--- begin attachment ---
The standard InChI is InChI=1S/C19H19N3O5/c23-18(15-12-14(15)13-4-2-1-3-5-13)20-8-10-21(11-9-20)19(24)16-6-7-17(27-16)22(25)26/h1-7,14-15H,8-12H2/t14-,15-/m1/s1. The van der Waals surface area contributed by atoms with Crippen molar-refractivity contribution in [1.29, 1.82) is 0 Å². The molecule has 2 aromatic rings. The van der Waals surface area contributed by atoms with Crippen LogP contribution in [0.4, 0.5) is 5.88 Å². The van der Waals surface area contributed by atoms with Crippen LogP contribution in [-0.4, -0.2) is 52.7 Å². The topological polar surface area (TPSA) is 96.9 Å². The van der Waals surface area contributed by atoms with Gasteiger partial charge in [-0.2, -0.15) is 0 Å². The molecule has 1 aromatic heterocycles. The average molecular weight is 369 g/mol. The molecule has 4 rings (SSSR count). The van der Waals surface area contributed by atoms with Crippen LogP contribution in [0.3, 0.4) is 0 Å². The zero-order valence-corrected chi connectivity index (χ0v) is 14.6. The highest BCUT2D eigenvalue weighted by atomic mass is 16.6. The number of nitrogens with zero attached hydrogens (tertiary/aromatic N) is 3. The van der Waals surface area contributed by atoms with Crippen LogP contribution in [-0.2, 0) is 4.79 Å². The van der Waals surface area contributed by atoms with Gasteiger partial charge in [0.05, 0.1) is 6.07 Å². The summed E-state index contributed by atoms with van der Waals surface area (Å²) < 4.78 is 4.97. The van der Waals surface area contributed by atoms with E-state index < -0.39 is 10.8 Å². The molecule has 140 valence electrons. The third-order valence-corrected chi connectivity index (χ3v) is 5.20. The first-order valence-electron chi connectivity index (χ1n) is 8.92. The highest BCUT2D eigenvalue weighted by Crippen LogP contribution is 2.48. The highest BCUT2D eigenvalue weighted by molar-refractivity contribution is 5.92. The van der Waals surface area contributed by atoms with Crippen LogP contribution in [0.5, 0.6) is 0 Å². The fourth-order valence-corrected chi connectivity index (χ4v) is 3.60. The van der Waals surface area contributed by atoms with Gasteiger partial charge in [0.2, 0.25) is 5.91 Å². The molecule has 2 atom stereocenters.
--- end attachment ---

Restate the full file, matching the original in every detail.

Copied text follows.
The standard InChI is InChI=1S/C19H19N3O5/c23-18(15-12-14(15)13-4-2-1-3-5-13)20-8-10-21(11-9-20)19(24)16-6-7-17(27-16)22(25)26/h1-7,14-15H,8-12H2/t14-,15-/m1/s1. The van der Waals surface area contributed by atoms with Crippen molar-refractivity contribution in [1.29, 1.82) is 0 Å². The molecule has 2 aromatic rings. The van der Waals surface area contributed by atoms with Crippen LogP contribution in [0.4, 0.5) is 5.88 Å². The van der Waals surface area contributed by atoms with Crippen LogP contribution in [-0.4, -0.2) is 52.7 Å². The topological polar surface area (TPSA) is 96.9 Å². The van der Waals surface area contributed by atoms with Gasteiger partial charge in [-0.2, -0.15) is 0 Å². The molecule has 1 aromatic heterocycles. The average molecular weight is 369 g/mol. The molecule has 4 rings (SSSR count). The van der Waals surface area contributed by atoms with Crippen LogP contribution in [0.3, 0.4) is 0 Å². The zero-order valence-corrected chi connectivity index (χ0v) is 14.6. The highest BCUT2D eigenvalue weighted by atomic mass is 16.6. The number of nitrogens with zero attached hydrogens (tertiary/aromatic N) is 3. The van der Waals surface area contributed by atoms with Crippen LogP contribution in [-0.2, 0) is 4.79 Å². The van der Waals surface area contributed by atoms with Gasteiger partial charge in [0.05, 0.1) is 6.07 Å². The summed E-state index contributed by atoms with van der Waals surface area (Å²) < 4.78 is 4.97. The van der Waals surface area contributed by atoms with E-state index < -0.39 is 10.8 Å². The molecule has 140 valence electrons. The third-order valence-corrected chi connectivity index (χ3v) is 5.20. The first-order valence-electron chi connectivity index (χ1n) is 8.92. The highest BCUT2D eigenvalue weighted by Crippen LogP contribution is 2.48. The highest BCUT2D eigenvalue weighted by molar-refractivity contribution is 5.92. The van der Waals surface area contributed by atoms with Crippen LogP contribution in [0.5, 0.6) is 0 Å². The fourth-order valence-corrected chi connectivity index (χ4v) is 3.60. The van der Waals surface area contributed by atoms with Gasteiger partial charge in [0.2, 0.25) is 5.91 Å². The molecule has 2 atom stereocenters.